Celebrations included the launch of two prestigious SU International initiatives:
- Announcement of UNESCO Chair on Intercultural Competences awarded to Stellenbosch University
- Launch of the SU Sustainable Development Annual Report
The packed Endler Hall on the main campus of Stellenbosch University (SU) resembled a meeting of the United Nations General Assembly last week when delegates from 37 countries joined the University for a gala event to celebrate 30 years of internationalisation at SU.
The event, held on 16 March 2023, was the culmination of a week-long annual Stellenbosch International Academic Network (SIAN) meeting hosted by SU International. It showcased the work of the University to advance internationalisation in higher education globally. A performance by popular South African singer Karen Zoid was the highlight of the evening. Zoid's electrifying show was a hit with foreign visitors who joined locals to dance to the South African singer's new hit about load-shedding, “They Cut the Power".
In his welcoming address Robert Kotzé, Senior Director: SU International, paid tribute to SU's academics and faculties for their support as “internationalisation practitioners" at the University, next to their primary roles in teaching and research. “Our primary responsibility is to ensure that an international, intercultural and global dimension is integrated into the activities, processes and programmes at SU. However, we cannot do this without our colleagues in the faculties and the professional and support environments," Kotzé said.
Prof Hester Klopper, Deputy-Vice Chancellor: Strategy, Global and Corporate Affairs at SU, said it was wonderful to welcome a group of distinguished guests that represent the world's leading universities, all in one venue with one purpose. “Tonight's gathering is a testament and evidence of long-standing collaborative partnerships. There are too many of our partner universities represented here to mention each one by name, and you will understand why when you realise that Stellenbosch University has 327 partner institutions in 64 countries on six continents!" Klopper explained.
She gave an overview of the establishment of SU's international office and how it developed from humble beginnings in 1993 to a multidimensional entity with a global reach through its several specialised centres and collaborations.
Last year, 308 SU students participated in outbound student mobility opportunities, and so far this year, the University has already welcomed a record number of 650 international semester students from all over the world. Apart from the study-abroad programmes, SU also confers joint degrees with partner universities worldwide. SU has awarded more than 40 joint PhD degrees with 28 institutions, as well as over 60 double Master's degrees with 11 institutions.
At the gala event, SU's international standing was illustrated by the announcement of a prestigious development for the institution: The UNESCO Chair on Intercultural Competences was recently awarded to SU with affiliated research fellow from the USA, Dr Darla Deardorff, as chairholder and Prof Sarah Howie, Director: Africa Centre for Scholarship in SU International, as co-chairholder. Deardorff is the executive director of the Association of International Education Administrators (AIEA) and the founding president of the World Council on Intercultural and Global Competence. She is also a research fellow at the Social Science Research Institute, Duke University, USA.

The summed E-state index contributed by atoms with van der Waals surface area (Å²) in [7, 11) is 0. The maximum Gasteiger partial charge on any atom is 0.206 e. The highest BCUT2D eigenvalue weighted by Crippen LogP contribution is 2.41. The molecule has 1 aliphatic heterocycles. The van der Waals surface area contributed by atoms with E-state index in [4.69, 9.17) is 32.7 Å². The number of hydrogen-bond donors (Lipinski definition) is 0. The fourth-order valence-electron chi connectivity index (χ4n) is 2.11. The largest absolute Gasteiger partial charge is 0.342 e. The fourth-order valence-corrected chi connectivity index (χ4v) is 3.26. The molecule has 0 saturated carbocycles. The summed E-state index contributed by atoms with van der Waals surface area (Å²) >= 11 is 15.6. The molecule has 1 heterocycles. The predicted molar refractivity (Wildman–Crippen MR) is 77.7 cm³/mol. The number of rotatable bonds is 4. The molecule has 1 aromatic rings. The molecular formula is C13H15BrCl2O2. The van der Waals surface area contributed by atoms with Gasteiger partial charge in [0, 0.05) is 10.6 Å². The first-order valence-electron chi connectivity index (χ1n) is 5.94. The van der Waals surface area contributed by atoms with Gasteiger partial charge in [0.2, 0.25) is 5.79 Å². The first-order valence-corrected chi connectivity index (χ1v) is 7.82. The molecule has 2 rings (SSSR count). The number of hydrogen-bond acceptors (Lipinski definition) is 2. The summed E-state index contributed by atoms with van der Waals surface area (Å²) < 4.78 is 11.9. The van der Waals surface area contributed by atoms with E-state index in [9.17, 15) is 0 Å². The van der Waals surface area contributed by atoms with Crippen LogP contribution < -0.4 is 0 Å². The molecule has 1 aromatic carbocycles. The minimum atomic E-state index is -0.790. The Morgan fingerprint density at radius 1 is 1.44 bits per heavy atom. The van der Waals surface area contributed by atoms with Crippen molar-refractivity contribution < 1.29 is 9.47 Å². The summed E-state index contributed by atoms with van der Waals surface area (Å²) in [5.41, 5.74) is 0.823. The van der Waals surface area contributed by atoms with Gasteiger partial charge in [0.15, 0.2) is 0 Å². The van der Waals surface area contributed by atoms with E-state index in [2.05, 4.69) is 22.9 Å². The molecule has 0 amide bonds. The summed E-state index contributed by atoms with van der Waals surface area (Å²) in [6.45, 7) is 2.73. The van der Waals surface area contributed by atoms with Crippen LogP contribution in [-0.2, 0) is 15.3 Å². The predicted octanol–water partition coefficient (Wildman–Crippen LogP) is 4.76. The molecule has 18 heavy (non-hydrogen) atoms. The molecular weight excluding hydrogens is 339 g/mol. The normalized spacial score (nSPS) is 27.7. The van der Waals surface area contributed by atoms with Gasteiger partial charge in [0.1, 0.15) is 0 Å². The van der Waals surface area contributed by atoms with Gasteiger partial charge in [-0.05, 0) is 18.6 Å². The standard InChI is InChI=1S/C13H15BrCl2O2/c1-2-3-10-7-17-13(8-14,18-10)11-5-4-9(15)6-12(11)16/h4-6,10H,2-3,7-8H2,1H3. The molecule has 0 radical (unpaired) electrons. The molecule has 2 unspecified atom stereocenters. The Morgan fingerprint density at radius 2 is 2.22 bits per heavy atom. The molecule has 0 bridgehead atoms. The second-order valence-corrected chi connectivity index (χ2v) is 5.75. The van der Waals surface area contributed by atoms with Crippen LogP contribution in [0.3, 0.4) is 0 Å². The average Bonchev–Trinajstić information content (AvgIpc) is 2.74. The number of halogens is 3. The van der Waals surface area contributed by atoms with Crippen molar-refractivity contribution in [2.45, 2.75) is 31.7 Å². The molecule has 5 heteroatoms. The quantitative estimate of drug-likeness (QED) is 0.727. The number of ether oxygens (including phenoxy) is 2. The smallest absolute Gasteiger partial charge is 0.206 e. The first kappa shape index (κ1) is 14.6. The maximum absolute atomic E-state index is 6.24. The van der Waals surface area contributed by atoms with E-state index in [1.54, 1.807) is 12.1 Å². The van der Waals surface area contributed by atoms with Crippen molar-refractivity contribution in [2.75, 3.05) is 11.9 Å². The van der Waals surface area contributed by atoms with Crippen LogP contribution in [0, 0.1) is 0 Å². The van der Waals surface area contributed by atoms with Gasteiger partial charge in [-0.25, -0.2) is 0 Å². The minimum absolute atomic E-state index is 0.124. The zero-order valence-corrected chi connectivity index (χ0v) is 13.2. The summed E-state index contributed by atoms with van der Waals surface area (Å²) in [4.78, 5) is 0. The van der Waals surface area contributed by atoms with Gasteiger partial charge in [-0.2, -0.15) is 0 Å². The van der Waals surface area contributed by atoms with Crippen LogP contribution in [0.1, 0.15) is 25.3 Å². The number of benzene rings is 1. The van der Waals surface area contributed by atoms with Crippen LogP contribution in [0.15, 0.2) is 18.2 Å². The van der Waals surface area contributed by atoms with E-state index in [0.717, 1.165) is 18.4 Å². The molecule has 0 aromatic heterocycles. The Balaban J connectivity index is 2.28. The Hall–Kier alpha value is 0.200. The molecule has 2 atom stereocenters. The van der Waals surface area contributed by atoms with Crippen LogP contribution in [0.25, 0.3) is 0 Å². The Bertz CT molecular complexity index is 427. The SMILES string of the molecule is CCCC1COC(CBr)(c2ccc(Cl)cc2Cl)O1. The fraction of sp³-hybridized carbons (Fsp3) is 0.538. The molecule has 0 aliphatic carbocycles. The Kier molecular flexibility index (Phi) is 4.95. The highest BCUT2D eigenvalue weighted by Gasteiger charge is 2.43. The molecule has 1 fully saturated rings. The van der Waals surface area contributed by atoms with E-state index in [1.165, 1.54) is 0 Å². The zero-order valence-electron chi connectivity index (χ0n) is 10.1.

The Chair on Intercultural Competences will promote an integrated system of research, teaching and training, as well as community engagement and communication. It will facilitate collaboration between high-level, internationally recognised researchers and teaching staff of SU and other institutions in the region and in other regions of the world.
Another highlight of the gala event on Thursday was the launch of a brand-new annual report, Sustainable Development for The Africa we Want (the African Union Agenda 2063 slogan). Dr Nico Elema, director of the Centre for Collaboration in Africa, and his colleague Corina du Toit, programme manager at the SDG/2063 Impact Hub, explained the background to the report.
In late 2021, SU established a cross-divisional coordinating unit to focus exclusively on sustainable development contributions by the University. The SDG/2063 Impact Hub assists the SU in its goal to become systemically sustainable and to illustrate on an institutional level where the University contributes to two important international agendas.
SU's Vision 2040 is informed by both the United Nations' 2030 Agenda and its Sustainable Development Goals (SDG) and the African Union's Agenda 2063 and its related goals and aspirations for a peaceful and prosperous Africa.
As an initial activity, the SDG/2063 Impact Hub was tasked to map and document the contributions that SU makes to sustainable development on a regional and global scale. The key objectives of the Hub, situated within the Centre for Collaboration in Africa at SU International, are to promote and advocate for the uptake of the two Agendas at SU and to introduce sustainable development literacy. It also endeavours to leverage international partnerships for progress through raising awareness on SDG/2063 related activities and coordinating data collection, impact measurement and resource consolidation.
“As part of our objective to communicate SU's contributions to the two Agendas, we will be publishing a Sustainable Development Annual Report every year, showcasing our contributions. The 2021/22 edition, Sustainable Development for The Africa we Want, is the first," Du Toit explained.
The Africa we Want 2021/2022 report lists SU's contributions to the goals to showcase the University's work and increase the visibility of the initiatives at SU for both internal and external stakeholders. At the gala event, more than 400 guests each received a printed copy of the report.